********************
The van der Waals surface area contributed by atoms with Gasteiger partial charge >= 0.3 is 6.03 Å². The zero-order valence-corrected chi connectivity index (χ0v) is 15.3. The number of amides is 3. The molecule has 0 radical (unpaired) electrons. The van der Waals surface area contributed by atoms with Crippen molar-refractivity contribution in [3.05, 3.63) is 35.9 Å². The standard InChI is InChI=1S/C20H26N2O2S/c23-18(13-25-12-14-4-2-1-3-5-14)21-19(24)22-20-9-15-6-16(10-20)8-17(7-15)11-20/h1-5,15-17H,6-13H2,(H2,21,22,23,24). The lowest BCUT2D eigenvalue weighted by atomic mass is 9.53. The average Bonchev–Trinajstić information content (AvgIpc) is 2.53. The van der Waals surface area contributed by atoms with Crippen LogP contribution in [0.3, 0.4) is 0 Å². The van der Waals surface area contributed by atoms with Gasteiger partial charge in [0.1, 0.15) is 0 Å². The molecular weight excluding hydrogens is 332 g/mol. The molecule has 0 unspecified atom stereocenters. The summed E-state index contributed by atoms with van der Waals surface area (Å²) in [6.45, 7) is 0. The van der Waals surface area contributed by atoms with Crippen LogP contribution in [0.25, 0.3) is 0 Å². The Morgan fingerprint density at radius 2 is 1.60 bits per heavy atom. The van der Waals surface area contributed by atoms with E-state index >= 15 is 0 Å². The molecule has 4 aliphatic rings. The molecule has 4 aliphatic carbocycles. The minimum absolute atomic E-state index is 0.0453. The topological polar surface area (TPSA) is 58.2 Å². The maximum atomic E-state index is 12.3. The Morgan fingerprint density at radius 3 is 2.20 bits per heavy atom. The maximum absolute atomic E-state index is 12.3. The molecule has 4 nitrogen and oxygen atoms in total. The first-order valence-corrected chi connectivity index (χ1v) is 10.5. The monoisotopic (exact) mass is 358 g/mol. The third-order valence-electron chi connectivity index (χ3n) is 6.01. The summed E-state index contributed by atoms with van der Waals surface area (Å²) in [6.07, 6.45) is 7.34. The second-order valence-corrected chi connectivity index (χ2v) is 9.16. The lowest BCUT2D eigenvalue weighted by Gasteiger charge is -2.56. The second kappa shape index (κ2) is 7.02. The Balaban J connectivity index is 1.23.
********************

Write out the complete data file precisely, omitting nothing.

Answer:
The van der Waals surface area contributed by atoms with Gasteiger partial charge >= 0.3 is 6.03 Å². The zero-order valence-corrected chi connectivity index (χ0v) is 15.3. The number of amides is 3. The molecule has 0 radical (unpaired) electrons. The van der Waals surface area contributed by atoms with Crippen molar-refractivity contribution in [3.05, 3.63) is 35.9 Å². The standard InChI is InChI=1S/C20H26N2O2S/c23-18(13-25-12-14-4-2-1-3-5-14)21-19(24)22-20-9-15-6-16(10-20)8-17(7-15)11-20/h1-5,15-17H,6-13H2,(H2,21,22,23,24). The lowest BCUT2D eigenvalue weighted by atomic mass is 9.53. The average Bonchev–Trinajstić information content (AvgIpc) is 2.53. The van der Waals surface area contributed by atoms with Crippen LogP contribution in [0.3, 0.4) is 0 Å². The van der Waals surface area contributed by atoms with Gasteiger partial charge in [0.1, 0.15) is 0 Å². The molecular weight excluding hydrogens is 332 g/mol. The molecule has 0 unspecified atom stereocenters. The summed E-state index contributed by atoms with van der Waals surface area (Å²) in [6.45, 7) is 0. The van der Waals surface area contributed by atoms with Crippen LogP contribution in [0.25, 0.3) is 0 Å². The Morgan fingerprint density at radius 2 is 1.60 bits per heavy atom. The van der Waals surface area contributed by atoms with E-state index >= 15 is 0 Å². The molecule has 4 aliphatic rings. The molecule has 4 aliphatic carbocycles. The minimum absolute atomic E-state index is 0.0453. The topological polar surface area (TPSA) is 58.2 Å². The maximum atomic E-state index is 12.3. The Morgan fingerprint density at radius 3 is 2.20 bits per heavy atom. The maximum absolute atomic E-state index is 12.3. The molecule has 4 nitrogen and oxygen atoms in total. The first-order valence-corrected chi connectivity index (χ1v) is 10.5. The monoisotopic (exact) mass is 358 g/mol. The third-order valence-electron chi connectivity index (χ3n) is 6.01. The summed E-state index contributed by atoms with van der Waals surface area (Å²) in [6.07, 6.45) is 7.34. The second-order valence-corrected chi connectivity index (χ2v) is 9.16. The lowest BCUT2D eigenvalue weighted by Gasteiger charge is -2.56. The second kappa shape index (κ2) is 7.02. The Balaban J connectivity index is 1.23.